KUTNÁ HORA AND THE EERIE CHURCH OF BONES

With Halloween quickly approaching this weekend, I thought it was the perfect time to talk about my visit to Kutná Hora!

Ever since I had seen photos of the Sedlec Ossuary, I knew it needed to be on my Europe itinerary. This little Gothic-styled church may not seem all that special from the outside, but step inside, and you’ll quickly realize why tourists are starting to make the trek out for a visit.

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Located less than an hour from Prague, in the small Czech town of Kutná Hora, the Sedlec Ossuary has a fascinating history.

The church itself was built in the late 14th century, but the cemetery dates all the way back to the early 1100s. Legend has it, that in 1278, the local abbot paid a visit to Jerusalem. It was there that he scooped up soil from the Holy Land of Golgatha and brought it back to scatter amongst the Sedlec’s cemetery. When people heard about the blessed soil, it become one of the most sought-after places for people to be buried in Europe.

The cemetery began to fill up as the Black Plague swept the land, and it continued filling up as the Hussite wars broke out. By the early 1400s, when the Hussites had captured Kutná Hora, almost 20,000 people had been buried in this tiny cemetery.

Slowly, with no space left, the bones began being moved from the cemetery into the ossuary. However, not only were the bones being moved, but they were being carefully arranged in a decorative manor forming big pyramids. While historians aren’t sure who’s the blame for this odd arrangement, another legend states that it was the work of a half-blind monk– one who regained his sight after his work was complete.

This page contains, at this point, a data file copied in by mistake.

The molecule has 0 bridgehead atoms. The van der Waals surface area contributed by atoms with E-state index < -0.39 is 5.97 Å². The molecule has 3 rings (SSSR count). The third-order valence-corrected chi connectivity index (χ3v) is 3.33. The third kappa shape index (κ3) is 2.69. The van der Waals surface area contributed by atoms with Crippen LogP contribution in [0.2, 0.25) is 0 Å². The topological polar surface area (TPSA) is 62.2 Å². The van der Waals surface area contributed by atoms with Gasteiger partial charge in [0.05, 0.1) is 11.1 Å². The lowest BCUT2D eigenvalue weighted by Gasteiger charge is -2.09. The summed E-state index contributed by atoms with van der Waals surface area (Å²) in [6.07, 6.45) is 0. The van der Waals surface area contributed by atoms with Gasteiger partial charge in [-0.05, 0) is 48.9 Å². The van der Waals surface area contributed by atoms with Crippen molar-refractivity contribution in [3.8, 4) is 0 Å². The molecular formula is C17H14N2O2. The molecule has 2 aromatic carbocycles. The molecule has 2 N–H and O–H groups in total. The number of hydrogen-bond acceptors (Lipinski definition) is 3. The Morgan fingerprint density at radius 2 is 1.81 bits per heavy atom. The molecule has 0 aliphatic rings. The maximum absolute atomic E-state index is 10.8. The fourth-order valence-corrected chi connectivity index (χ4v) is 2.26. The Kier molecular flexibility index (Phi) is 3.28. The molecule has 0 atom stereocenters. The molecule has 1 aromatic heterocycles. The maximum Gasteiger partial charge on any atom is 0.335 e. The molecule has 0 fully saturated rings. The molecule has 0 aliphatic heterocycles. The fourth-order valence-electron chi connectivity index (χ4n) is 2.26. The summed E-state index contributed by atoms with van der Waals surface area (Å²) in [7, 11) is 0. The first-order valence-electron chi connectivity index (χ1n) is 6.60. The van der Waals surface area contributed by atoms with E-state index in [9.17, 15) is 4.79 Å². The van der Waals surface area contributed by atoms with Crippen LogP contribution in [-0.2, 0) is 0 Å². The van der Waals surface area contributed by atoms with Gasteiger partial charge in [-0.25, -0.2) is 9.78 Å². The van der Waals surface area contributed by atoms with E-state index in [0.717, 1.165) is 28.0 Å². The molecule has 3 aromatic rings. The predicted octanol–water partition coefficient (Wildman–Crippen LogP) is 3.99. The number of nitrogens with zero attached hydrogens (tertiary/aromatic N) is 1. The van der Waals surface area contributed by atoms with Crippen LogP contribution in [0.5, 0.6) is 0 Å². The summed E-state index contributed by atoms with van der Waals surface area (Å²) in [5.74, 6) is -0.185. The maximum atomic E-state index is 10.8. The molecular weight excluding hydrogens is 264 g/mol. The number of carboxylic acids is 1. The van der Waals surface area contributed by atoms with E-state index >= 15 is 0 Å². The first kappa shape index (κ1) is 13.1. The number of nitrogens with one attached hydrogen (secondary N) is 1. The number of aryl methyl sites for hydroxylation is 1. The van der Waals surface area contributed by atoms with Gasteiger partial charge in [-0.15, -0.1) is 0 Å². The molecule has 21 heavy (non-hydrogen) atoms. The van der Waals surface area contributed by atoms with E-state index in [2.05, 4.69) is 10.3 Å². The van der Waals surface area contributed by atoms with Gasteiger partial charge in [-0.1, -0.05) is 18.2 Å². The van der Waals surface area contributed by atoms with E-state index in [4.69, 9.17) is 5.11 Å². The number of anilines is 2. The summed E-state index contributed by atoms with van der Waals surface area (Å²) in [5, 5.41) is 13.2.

In the late 1700s, the Sedlec Ossuary was purchased by the Schwartzenberg family, but that didn’t mean that the bone decorating ceased. In fact, it continued again with the help of Frantisek Rink, who would disinfect each bone before arranging them into giant ornate chandeliers and even the Schwartzenberg coat of arms.

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Walking around inside the church, it was interesting to watch the faces and reactions of the other tourists. Many looked horrified and walked out as quickly as they had walked in.

I was surprised that a few people on our tour didn’t even go inside, it seemed like such a waste to travel all that way. Although we did stop by the beautiful-and not morbid- St. Barbara Church before making our way to a delicious Czech lunch.

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I was one of the last in our group inside Sedlec Ossuary, taking it all in. Our amazing guide, Tijo explained the history and pointed out some of the causes of death as known by markings on the skulls.

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Maybe it’s just me, but I find things like this fascinating. It’s not to be macabre, or maybe it is, but to me, it didn’t feel that way.

So whether you think it’s morbid or intriguing, there’s one thing for sure– a place like this is certainly unique.

Would you visit Sedlec Ossuary? Do you find things like this macabre?

Disclaimer: I visited the Sedlec Ossuary as part of SANDEMAN’s New Europe’s Kutna Hora Tour. I was a guest of the tour, but as always, all love of the macabre and opinions are my own.

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